Operating expenses in the quarter increased by $122 million compared to last year. If you compare those cost to the year before, we're up $79 million. In the press release and in our filing, we highlighted a $34 million increase in fleet repair and maintenance compared to last year. Fleet activity was at a low point last year at this time. If you compare those costs against the first quarter of the year before, we're showing about a $6 million increase in repair costs. Due to this dislocation of business last year from COVID, you're going to see reported increases in maintenance and repair costs during this year.

Other categories that experienced large increases during the quarter were personnel, shipping costs associated with U-Box moves, liability costs and payment processing costs associated with the large increase in revenue. After three consecutive quarters of declines in equipment depreciation, we saw that number increase this quarter and is likely going to continue in that direction as we take delivery of new equipment.

Before I hand the call back to the operator, I'd also like -- we'd also like to thank or congratulate our life insurance team over at Oxford for their recent upgrade they received from A.M. Best to an A rating. It's been a long-term goal there, and they finally achieved it.

So with that, I'd like to hand the call back to our operator, Gary, to begin the question-and-answer portion of the call.

Questions and Answers:

Operator

[Operator Instructions] Our first question is from Steven Ralston with Zacks. Please go ahead.

Steven Ralston -- Zacks -- Analyst

Good morning and congratulations on the amazing top line revenue gain in the rental business.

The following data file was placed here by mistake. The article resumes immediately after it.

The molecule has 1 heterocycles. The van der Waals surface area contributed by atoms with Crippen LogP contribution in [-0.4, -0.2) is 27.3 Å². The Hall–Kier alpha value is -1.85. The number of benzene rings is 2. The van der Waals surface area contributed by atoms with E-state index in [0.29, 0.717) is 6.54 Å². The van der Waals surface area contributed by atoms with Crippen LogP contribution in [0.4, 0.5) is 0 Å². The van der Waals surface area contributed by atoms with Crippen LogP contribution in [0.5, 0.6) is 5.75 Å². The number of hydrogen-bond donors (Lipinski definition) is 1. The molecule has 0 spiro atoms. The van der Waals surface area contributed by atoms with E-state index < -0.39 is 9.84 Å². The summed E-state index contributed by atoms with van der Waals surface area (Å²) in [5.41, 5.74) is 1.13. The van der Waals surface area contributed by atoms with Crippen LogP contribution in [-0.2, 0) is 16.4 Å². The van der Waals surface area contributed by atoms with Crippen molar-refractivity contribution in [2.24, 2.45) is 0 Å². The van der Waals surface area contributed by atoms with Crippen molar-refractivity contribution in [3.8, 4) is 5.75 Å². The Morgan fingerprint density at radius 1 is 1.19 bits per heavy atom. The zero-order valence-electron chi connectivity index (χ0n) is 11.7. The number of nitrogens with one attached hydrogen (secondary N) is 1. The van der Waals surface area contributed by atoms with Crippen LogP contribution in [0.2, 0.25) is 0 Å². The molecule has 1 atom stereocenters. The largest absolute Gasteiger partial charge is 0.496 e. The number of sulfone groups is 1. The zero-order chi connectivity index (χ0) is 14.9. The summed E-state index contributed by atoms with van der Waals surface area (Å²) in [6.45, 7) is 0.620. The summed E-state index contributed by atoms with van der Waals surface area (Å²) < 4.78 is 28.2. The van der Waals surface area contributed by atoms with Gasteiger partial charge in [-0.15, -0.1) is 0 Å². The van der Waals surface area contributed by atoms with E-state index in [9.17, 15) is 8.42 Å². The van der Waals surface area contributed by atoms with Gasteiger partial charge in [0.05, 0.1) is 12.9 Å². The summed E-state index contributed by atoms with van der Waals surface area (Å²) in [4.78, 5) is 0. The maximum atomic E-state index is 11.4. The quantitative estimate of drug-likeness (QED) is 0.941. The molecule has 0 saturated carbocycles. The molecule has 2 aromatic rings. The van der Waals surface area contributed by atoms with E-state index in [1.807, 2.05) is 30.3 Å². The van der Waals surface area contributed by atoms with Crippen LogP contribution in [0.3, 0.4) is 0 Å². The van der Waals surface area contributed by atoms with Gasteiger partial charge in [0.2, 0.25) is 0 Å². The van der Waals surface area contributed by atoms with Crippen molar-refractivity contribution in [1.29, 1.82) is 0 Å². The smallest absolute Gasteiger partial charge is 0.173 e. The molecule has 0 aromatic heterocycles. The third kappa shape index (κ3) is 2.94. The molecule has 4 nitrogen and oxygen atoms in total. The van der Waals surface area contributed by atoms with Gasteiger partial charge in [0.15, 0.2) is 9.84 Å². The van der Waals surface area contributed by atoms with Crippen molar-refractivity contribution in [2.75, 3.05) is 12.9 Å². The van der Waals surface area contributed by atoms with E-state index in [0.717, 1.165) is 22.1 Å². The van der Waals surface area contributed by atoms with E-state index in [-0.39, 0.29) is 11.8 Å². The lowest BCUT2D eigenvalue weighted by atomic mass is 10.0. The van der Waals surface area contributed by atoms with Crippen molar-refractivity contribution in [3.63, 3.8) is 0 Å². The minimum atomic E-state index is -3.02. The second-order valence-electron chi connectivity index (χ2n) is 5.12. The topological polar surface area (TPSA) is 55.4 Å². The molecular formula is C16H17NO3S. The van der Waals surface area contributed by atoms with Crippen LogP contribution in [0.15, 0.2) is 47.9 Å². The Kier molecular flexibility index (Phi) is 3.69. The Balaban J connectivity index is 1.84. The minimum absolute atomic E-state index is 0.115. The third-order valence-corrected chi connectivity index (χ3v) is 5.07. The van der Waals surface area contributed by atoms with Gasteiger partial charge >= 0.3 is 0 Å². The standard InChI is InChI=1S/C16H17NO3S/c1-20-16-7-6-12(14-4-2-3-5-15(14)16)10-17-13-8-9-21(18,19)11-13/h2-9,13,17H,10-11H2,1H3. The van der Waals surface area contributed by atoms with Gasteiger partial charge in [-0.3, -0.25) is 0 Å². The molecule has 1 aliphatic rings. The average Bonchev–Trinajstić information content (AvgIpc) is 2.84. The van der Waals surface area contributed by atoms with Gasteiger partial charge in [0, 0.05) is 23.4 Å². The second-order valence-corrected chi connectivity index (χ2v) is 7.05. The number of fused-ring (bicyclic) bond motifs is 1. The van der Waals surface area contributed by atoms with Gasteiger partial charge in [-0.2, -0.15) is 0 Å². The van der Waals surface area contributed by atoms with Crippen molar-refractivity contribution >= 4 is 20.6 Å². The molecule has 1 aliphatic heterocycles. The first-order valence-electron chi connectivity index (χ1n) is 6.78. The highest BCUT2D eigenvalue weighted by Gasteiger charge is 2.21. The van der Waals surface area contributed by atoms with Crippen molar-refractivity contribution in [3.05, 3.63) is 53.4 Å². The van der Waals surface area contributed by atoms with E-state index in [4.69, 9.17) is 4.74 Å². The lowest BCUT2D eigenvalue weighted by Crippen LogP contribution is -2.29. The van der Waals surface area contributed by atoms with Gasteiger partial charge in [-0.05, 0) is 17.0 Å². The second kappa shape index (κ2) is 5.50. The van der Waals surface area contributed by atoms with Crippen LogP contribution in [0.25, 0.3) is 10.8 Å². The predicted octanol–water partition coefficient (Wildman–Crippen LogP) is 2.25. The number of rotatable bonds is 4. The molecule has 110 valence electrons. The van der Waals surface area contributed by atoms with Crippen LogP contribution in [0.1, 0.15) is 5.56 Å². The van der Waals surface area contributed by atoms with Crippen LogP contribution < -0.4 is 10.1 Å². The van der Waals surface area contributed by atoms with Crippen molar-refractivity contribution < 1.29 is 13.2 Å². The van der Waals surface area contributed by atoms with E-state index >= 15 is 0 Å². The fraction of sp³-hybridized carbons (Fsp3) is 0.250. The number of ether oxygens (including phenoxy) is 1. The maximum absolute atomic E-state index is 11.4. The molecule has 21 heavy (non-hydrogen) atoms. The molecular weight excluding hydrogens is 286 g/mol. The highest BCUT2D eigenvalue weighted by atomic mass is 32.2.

Jason A. Berg -- Chief Financial Officer

Thanks, Steven.

Steven Ralston -- Zacks -- Analyst

I'd like to delve into that somewhat. You've given a lot of information about the volume of transactions going up and the average revenue per transaction, both in-town and in one-way rentals. But the gate was so large, especially when you -- as you did compare it to 2020, actually, it turns out to be like a 16% annualized gain if you look over two years.

In the past, you've mentioned something like there have been double-digit increases in volumes and average revenue per transaction. But this time, you didn't mention something that. Am I supposed to assume that this gain was done on single-digit gains?

Jason A. Berg -- Chief Financial Officer

No. The transaction increases were about half of it.

Steven Ralston -- Zacks -- Analyst

You also give a clue that the expenses on the equipment were higher, obviously, due to higher usage and preventative maintenance. But that flows through to how you receive -- generated this revenue gain. Can you expand upon that?

Jason A. Berg -- Chief Financial Officer

Sure. The maintenance and repair costs increased, but still at a rate slower than the top line growth. So we still picked up some margin even with the increase in the repair and maintenance costs. So -- the two biggest drivers on a normal basis for repair and maintenance in our business is going to be miles driven by the fleet, which are up. So we're seeing an increase in preventative maintenance costs and then costs associated with prepping the fleet for sale.